Got your attention with the title, didn’t I? At least, the attention of a number of you who consider it a hot topic.
The other day a man asked one of our bookstore staff whether I was “reformed.” She assumed he meant whether I stood in the stream of the Protestant Reformation, but had heard rumblings of the word being tacitly associated with a specific tributary of the Reformation known as Calvinism.
So being a bit confused, she said, “I’m not sure I know what you mean.”
Then pointing to a book by R.C. Sproul titled “Knowing Scripture” that we had displayed as a recommended text for our current series on the Bible, he said, “Well, if he likes Sproul, he must be.”
And then he walked away.
That was obviously simplistic, and also wrong. You can like Sproul’s book on scripture, which is fairly agenda-free, and not appreciate his later works that are more agenda-laden in regard to Calvinism.
Further, it reveals how we want sound bite answers to significant issues. There is little room for nuance, even when a simple “yes” or “no” can never suffice. There’s a reason why theology is the queen of the sciences, and why certain issues have puzzled Christians for millennia. But we still clamor for tweets instead of treatises, and blogs instead of books.
But the man in the bookstore seemed, to the young woman working there, interested in more than a “yes” or a “no.” He seemed interested in placing me. There are certain questions that we use to pigeonhole someone, usually theologically, in the Christian sub-culture. We want to know where someone stands on these questions because we want to know not simply if we are like them, but:
1) If we are going to like them;
2) If we are going to trust them;
3) If we are going to keep reading/listening to them.
It brings to mind George Marsden’s old definition of an Evangelical as someone who likes Billy Graham, and a Fundamentalist as someone who likes Billy Graham but wants to fight about it. Marsden was right; there was an entire era where the question, “What do you think of Billy Graham” was a defining question in the minds of millions.
But it’s what we do with people, once we’ve placed them, that disturbs me most.
Be honest – if you find out someone disagrees with you on something you deem critical, do you find it harder to embrace them relationally? Do you tend to caricature their views and even demonize them personally?
When I was inaugurated as president of Gordon-Conwell Theological Seminary, I invited a friend of mine who was also head of a seminary to speak as part of the ceremonies. A third president called him on the phone and asked why he was going to support the “enemy.”
Apparently I was the “enemy” because I had led the wrong kind of church, and was – in his estimation – on the wrong side of the “reformed” issue.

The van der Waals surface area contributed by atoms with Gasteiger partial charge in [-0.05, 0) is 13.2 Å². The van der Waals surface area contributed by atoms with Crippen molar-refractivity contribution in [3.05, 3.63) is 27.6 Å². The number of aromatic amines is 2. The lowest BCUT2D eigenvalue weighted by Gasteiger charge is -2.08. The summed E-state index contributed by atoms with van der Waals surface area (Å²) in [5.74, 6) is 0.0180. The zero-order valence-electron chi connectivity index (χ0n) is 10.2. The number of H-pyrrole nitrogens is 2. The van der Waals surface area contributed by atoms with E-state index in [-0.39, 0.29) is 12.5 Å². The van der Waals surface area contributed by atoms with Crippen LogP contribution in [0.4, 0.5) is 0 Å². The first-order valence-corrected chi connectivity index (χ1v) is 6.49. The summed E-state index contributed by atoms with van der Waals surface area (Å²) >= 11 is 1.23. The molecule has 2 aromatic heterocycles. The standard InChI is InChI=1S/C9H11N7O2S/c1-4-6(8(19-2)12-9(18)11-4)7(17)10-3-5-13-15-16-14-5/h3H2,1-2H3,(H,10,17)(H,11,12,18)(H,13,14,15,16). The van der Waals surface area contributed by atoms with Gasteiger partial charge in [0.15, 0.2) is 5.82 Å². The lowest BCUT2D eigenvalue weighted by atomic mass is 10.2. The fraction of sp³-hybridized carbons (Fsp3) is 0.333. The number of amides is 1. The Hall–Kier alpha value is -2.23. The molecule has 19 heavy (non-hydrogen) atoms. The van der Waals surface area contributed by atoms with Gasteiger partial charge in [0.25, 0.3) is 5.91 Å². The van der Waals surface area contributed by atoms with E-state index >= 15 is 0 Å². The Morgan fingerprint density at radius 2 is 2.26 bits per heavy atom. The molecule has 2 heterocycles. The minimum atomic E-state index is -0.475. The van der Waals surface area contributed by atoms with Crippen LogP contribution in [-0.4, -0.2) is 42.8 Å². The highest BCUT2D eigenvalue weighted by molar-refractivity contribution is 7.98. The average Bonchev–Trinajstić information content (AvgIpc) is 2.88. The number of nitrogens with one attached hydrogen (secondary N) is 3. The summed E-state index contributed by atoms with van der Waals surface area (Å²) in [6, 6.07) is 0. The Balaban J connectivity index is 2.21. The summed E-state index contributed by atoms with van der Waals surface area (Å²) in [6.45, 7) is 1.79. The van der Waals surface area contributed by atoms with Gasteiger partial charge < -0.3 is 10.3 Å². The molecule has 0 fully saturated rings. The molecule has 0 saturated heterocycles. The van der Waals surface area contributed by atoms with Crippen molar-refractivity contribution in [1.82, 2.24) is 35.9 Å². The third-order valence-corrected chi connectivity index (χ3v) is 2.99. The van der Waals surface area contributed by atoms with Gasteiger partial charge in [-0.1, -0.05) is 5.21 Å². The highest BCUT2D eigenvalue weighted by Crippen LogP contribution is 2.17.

My seminary president friend told him exactly what he could do with his spirit.
But the “enemy” mentality is only too alive and well.
And it’s wrong.
And what we say to each other as a result, and feel toward each other as a result, is wrong.
Consider the “reformed” issue:
When Calvinists say that Arminians believe in universalism, or Arminians say that Calvinists reject evangelism, we are not being fair. When one side or another lays claim to the term “Reformed”, as if the other is either Roman Catholic or against the Reformation ideals, we are not being accurate, as both flow from the Reformation. When we condescendingly say that our position is simply the “gospel,” as if it’s not really a debate worth having, then we are being arrogant. When we make our view the litmus test of orthodoxy, or even community, we are being neither gracious nor loving. When we say that our view alone upholds God’s sovereignty, or that our perspective is the only one that cares about lost people, we are not being truthful. When there is a “haughty smirkiness,” or we so stake our position that we divide churches, student ministry groups, or denominations, then we are sinning.
I hope so.
So am I Reformed?
Am I charismatic?
Am I Baptist?
Am I a registered Republican?
Sorry, they’re all too much for a single blog. Maybe one day I’ll do a series on one or more.
But I’m not in a hurry.
Because no matter how I answer, why have you stop liking me, stop trusting me, and stop reading this blog?
James Emery White
For more on the polarizations within evangelical Christianity, see James Emery White’s Christ Among the Dragons (InterVarsity Press).
James Emery White is the founding and senior pastor of Mecklenburg Community Church in Charlotte, NC, and the ranked adjunctive professor of theology and culture at Gordon-Conwell Theological Seminary, which he also served as their fourth president. His newly released book is The Church in an Age of Crisis: 25 New Realities Facing Christianity (Baker Press). To enjoy a free subscription to the Church and Culture blog, log-on to www.churchandculture.org, where you can post your comments on this blog, view past blogs in our archive and read the latest church and culture news from around the world. Follow Dr. White on twitter @JamesEmeryWhite.